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film review: Holy Rollers

Leonard Maltin By Leonard Maltin | Leonard Maltin May 21, 2010 at 4:00AM

A good movie starts with an idea. In the case of Holy Rollers, a news item about a drug bust involving Hasidic Jews from Brooklyn, New York inspired a novice producer to believe that this could be the springboard for a film…and he was right. Holy Rollers is a piece of fiction inspired by that factual incident. It’s modest in its ambitions but realizes them fully, in a deceptively simple, stragithforward film that’s both satisfying and thought-provoking.
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A good movie starts with an idea. In the case of Holy Rollers, a news item about a drug bust involving Hasidic Jews from Brooklyn, New York inspired a novice producer to believe that this could be the springboard for a film…and he was right. Holy Rollers is a piece of fiction inspired by that factual incident. It’s modest in its ambitions but realizes them fully, in a deceptively simple, stragithforward film that’s both satisfying and thought-provoking.

Jesse Eisenberg is well cast as Shmuel, or Sam, a young man who’s working with his father in the garment business and studying to be a rabbi. Yet he feels restless and dissatisfied, frustrated over his family’s chronic lack of money. This makes him susceptible to the advances of—

—his next-door neighbor’s older brother, played by Justin Bartha, who mentions the opportunity to make some easy dough by transporting “medicine” into the U.S. Sam is naïve, but he also provides himself with a barrier of insularity by not asking questions, at first.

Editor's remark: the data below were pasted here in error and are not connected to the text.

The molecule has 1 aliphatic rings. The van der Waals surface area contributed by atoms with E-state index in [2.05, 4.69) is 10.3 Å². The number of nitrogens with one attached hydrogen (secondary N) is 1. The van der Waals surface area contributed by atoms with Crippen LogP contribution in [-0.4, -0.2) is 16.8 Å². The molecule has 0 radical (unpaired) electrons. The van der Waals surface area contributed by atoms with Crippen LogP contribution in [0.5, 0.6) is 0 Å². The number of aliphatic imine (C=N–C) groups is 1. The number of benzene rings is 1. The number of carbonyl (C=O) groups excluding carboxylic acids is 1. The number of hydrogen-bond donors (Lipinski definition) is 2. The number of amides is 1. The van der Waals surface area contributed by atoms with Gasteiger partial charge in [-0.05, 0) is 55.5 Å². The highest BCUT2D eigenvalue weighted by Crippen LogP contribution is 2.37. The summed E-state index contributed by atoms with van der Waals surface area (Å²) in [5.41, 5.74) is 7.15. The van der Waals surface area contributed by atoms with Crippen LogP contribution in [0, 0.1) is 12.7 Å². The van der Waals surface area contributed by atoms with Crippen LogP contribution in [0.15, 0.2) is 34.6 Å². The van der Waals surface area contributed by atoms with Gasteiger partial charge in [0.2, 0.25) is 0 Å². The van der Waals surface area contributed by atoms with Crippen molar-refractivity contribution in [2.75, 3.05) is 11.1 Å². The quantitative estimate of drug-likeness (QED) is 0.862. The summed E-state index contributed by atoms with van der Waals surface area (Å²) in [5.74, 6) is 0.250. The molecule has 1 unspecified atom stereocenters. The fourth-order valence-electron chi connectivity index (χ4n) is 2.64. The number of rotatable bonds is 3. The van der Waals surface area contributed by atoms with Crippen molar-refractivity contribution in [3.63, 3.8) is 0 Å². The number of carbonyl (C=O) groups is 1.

One reason the film works so well is that first-time feature director Kevin Asch manages to capture the look and feel of a traditional Hassidic household and community, as well as the exotic night world of drugs, booze, and women that Sam comes to know—and like. Nothing is stressed or overplayed, and every cast member delivers, including Danny A. Abeckaser (who also produced the film) as an Israeli-born drug dealer) and Ari Graynor as his sexy girlfriend. Hallie Kate Eisenberg, a onetime child actress and Jesse’s sister, plays his disapproving sibling.

What’s more, Antonio Macia’s screenplay gives us food for thought. I found myself wondering what was going through the leading character’s mind at different stages of the story, and how I might have responded if I had been in his shoes. Holy Rollers ranks as one of the year’s top independent films; it’s well worth seeing.

This article is related to: Film Reviews, Holy Rollers, Jesse Eisenberg, Justin Bartha, Antonio Macia, Kevin Asch